I thought it was going to be another stormy day, but the weather held until after dark. There was a good bit a sun. A nice day. Currently, it's rainy and 70˚F.

This morning, I sent The Tindalos Asset away to Jonathan Strahan, and that's a load off my shoulders. Now, I'm going to write a couple of short pieces for Sirenia Digest before I write two new Dancy Flammarion short stories.

I also did a little paleontology-related stuff today, mostly email, planning for a visit to the State Museum in Tuscaloosa late next week. And after work, we made a run to Publix and then over to the botanical gardens where we talked with chipmunks and turtles.

Last night, we saw a really excellent two-part American Experience, "The Circus."

Please have a look at the current eBay auctions. Thanks.


1:39 p.m.

"I alight like a whisper. I alight with the lights out."

Sunny and cold this morning. Currently, it's 30˚F, with the windchill at 24˚F. There are clouds on the way.

Yesterday, I spent five and a half hours writing story notes for The Dinosaur Tourist, and then after dinner I came back and spent another hour on the book. Today, I have to proofread The Chartreuse Alphabet, which will be the free chapbook accompanying this collection. I had hoped to be done with all this two days ago, but hopin' ain't gettin', as my grandpa used to say. I think I can pretty much be done with the collection by this evening, and then it goes away to Bill Schafer at Subterranean Press. I'm guessing The Dinosaur Tourist will be a late 2018 release.

We've only got five days (not counting today) until we leave for Birmingham/Leeds/Montgomery/Tuscaloosa, and it's getting hectic around here. Spooky's taking the vehicle down to a garage in North Kingstown this afternoon to get the oil changed while I work.

In the evening's, we've mostly been watching Roseanne, and we've made it deep into Season Six (since January 19th). But last night we also watched an American Experience episode about the ill-fated Greely expedition to the Arctic (1881-1884, aka the International Polar Expedition, aka the Lady Franklin Bay Expedition). I feel asleep sometime after two a.m., watching Thirty Minutes Over Tokyo (1944).

Day before yesterday I finished my reread of Michael McDowell's five-volume Blackwater series (1983), and I want to write a little about it. Maybe tomorrow. While still very readable, I have to say those books are nowhere as good as I remember them being. But I was just a kid back then. Next up, I think I'm about to go on a Larry McMurtry binge.

Yesterday I wrote on Facebook:

I used to be able to use the internet to wake up in the mornings. Now, most of what is waiting for me online either scares the shit out of me or pisses me off, leaving me unable to work. Which causes me to lose work days. I have learned that avoidance equals survival, and these days, I mostly avoid everything except Wikipedia, my LJ, and my Facebook page.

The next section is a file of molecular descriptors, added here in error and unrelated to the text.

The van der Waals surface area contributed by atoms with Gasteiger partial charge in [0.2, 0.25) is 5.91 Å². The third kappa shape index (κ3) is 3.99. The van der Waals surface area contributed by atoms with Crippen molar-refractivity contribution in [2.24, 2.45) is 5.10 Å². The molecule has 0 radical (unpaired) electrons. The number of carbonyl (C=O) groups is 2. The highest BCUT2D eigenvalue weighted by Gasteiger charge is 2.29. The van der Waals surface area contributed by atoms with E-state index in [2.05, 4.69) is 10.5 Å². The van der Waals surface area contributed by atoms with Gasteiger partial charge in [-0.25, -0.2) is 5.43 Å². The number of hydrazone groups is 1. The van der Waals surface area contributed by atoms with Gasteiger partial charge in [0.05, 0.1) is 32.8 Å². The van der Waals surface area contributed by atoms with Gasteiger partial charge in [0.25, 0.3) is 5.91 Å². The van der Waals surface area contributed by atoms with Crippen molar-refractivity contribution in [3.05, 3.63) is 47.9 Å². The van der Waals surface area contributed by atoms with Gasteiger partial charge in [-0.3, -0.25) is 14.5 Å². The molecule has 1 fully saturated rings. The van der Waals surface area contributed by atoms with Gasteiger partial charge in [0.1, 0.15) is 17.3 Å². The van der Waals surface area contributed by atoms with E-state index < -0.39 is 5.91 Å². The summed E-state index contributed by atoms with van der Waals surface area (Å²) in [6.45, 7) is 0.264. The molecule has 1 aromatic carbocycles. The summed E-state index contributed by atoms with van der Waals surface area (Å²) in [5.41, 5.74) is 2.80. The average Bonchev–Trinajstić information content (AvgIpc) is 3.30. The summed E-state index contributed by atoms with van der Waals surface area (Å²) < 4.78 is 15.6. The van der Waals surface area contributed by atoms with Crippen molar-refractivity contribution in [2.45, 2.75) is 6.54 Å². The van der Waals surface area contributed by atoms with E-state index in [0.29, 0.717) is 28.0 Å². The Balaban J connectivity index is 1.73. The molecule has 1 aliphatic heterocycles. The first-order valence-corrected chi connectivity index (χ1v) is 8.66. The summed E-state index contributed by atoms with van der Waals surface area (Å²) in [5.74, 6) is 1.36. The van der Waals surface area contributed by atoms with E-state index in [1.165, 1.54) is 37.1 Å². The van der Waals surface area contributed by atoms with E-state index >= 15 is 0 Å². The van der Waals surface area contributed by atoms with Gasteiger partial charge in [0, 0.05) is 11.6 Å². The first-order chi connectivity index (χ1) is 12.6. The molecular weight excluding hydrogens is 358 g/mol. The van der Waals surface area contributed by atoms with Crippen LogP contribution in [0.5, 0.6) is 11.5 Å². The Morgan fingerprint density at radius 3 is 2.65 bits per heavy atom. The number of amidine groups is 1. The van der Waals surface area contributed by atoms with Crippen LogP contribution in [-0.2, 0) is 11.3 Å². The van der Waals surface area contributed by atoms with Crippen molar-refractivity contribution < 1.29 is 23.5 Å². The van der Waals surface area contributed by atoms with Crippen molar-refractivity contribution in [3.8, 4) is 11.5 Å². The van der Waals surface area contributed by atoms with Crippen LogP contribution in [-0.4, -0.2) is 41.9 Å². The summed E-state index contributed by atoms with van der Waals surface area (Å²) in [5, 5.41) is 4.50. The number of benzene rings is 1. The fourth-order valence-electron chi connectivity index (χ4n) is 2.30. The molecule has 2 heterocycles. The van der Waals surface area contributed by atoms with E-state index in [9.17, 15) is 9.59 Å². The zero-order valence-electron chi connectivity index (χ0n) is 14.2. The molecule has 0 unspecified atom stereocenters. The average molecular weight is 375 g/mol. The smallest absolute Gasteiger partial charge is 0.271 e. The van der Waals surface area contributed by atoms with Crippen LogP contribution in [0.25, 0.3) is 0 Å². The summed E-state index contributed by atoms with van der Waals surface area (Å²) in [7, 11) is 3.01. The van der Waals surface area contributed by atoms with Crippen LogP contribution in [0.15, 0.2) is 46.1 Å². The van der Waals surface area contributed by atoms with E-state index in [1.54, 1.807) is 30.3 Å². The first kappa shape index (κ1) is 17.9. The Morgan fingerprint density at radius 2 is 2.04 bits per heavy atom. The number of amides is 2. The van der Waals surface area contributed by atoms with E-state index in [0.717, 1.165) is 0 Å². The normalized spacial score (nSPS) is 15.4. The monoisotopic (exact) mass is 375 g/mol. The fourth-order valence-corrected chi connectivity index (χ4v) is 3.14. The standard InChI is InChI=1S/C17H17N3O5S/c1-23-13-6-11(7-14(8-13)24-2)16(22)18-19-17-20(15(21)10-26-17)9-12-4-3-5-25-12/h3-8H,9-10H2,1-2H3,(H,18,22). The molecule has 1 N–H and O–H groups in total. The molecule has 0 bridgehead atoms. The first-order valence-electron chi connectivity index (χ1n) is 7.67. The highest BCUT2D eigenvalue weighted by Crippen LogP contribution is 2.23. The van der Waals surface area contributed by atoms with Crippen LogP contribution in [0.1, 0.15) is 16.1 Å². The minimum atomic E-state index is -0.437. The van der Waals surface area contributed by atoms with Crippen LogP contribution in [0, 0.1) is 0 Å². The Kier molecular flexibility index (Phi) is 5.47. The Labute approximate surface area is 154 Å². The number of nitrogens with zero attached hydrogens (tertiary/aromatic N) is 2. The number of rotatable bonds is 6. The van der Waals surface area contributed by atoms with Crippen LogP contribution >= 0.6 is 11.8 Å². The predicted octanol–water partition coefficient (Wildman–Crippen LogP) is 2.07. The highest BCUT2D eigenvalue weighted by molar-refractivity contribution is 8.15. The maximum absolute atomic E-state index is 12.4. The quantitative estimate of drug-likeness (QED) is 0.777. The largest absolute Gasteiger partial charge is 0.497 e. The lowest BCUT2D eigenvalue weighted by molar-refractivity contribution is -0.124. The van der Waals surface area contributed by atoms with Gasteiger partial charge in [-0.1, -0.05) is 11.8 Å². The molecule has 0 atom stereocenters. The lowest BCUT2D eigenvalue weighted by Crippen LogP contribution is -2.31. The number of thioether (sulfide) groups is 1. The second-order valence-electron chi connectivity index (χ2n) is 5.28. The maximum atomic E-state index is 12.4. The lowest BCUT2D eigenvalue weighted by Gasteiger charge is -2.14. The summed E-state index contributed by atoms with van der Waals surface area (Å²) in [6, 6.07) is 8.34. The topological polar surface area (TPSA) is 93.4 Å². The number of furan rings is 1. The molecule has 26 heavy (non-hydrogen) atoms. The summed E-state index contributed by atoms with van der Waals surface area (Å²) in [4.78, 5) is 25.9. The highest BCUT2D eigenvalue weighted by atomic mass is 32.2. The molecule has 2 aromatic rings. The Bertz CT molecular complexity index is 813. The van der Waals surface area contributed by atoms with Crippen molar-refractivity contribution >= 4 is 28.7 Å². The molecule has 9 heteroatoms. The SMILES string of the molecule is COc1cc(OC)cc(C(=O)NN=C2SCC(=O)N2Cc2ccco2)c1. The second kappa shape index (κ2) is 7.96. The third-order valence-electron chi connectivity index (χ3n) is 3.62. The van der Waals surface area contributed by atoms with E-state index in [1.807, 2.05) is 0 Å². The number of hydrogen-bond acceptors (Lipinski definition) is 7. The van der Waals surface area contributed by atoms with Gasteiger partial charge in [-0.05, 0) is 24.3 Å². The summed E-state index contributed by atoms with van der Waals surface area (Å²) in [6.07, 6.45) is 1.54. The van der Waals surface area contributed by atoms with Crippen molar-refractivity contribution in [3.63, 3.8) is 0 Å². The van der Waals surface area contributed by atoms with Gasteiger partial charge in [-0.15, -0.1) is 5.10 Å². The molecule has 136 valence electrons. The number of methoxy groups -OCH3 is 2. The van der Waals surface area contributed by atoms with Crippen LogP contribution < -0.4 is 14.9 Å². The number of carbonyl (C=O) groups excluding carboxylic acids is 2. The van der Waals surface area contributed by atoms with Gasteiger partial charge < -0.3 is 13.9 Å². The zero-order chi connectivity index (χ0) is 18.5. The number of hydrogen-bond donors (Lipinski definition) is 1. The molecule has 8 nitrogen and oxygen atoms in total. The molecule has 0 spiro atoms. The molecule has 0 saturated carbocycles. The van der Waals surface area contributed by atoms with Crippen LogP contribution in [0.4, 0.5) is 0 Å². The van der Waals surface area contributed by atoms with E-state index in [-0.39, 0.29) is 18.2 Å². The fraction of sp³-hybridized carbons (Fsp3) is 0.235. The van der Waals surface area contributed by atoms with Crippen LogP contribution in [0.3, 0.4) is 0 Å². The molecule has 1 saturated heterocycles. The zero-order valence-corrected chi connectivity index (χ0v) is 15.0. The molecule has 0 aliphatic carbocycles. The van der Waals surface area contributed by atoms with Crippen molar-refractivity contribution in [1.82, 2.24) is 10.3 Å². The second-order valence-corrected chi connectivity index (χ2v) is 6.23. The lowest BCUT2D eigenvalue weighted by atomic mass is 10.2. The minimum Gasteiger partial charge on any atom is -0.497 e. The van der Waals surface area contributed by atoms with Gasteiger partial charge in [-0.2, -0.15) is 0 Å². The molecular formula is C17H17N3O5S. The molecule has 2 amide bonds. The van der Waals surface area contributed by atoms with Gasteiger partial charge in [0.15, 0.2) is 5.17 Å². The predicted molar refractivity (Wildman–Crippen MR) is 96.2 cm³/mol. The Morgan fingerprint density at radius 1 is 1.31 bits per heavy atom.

~ and ~

I'm beginning to think that 50% of my "friends" list on Facebook is composed of bots and scam accounts.

Aunt Beast

10:42 a.m. (this morning)

"Take a picture here, take a souvenir."

We have a few inches of snow, and it's still falling, a fine, dry sort of snow that blows into white veils whenever the wind picks up. Currently, it's 23˚F, with the windchill at 11˚F.

Yesterday, I wrote 1,122 words on "As Water Is In Water." I hope to be finished with the story tomorrow.

We're trying to figure out exactly when in February we're heading down to Alabama. The fact that I have to be back by March 1st, for StokerCon, is complicating things. And the fact that I still have not gotten The Tindalos Asset written. And making sure there are people around to watch after Selwyn and Lydia. And so on.

David is doing better. They sent him home yesterday.

Last night, I learned from my mother that Lonnie D. Marbury has died. He was my science teacher in eighth grade (1977-1978, Leeds Junior High). Forty years ago he was one of the people who inspired and encouraged me to study paleontology.

Last night, Spooky made delicious beef stroganoff (which, ironically, LJ cannot spell), and then we watched the two most recent episodes of American Experience – "Into the Amazon" and "The Secret of Tuxedo Park." The former concerned Theodore Roosevelt and Cândido Rondon's ill-fated 1914 expedition to explore the Amazon's "River of Doubt," which afterwards was named the Rio Roosevelt. Three years ago, I read Candice Millard's The River of Doubt (2005), and I believe the episode must have been based on the book. Later, I watched Cary Grant and Myrna Loy in H.C. Potter's Mr. Blandings Builds His Dream Home (1948), one of my favorite comedies, until I finally fell asleep sometime after 4 a.m. Oh, and I also finished the third volume of Michael McDowell's Blackwater series yesterday, and continued brushing up on my mosasaurs with "Reassessment and reassignment of the early Maastrichtian mosasaur Hainosaurus bernardi Dollo, 1885, to Tylosaurus Marsh, 1872."

Aunt Beast

4:37 p.m.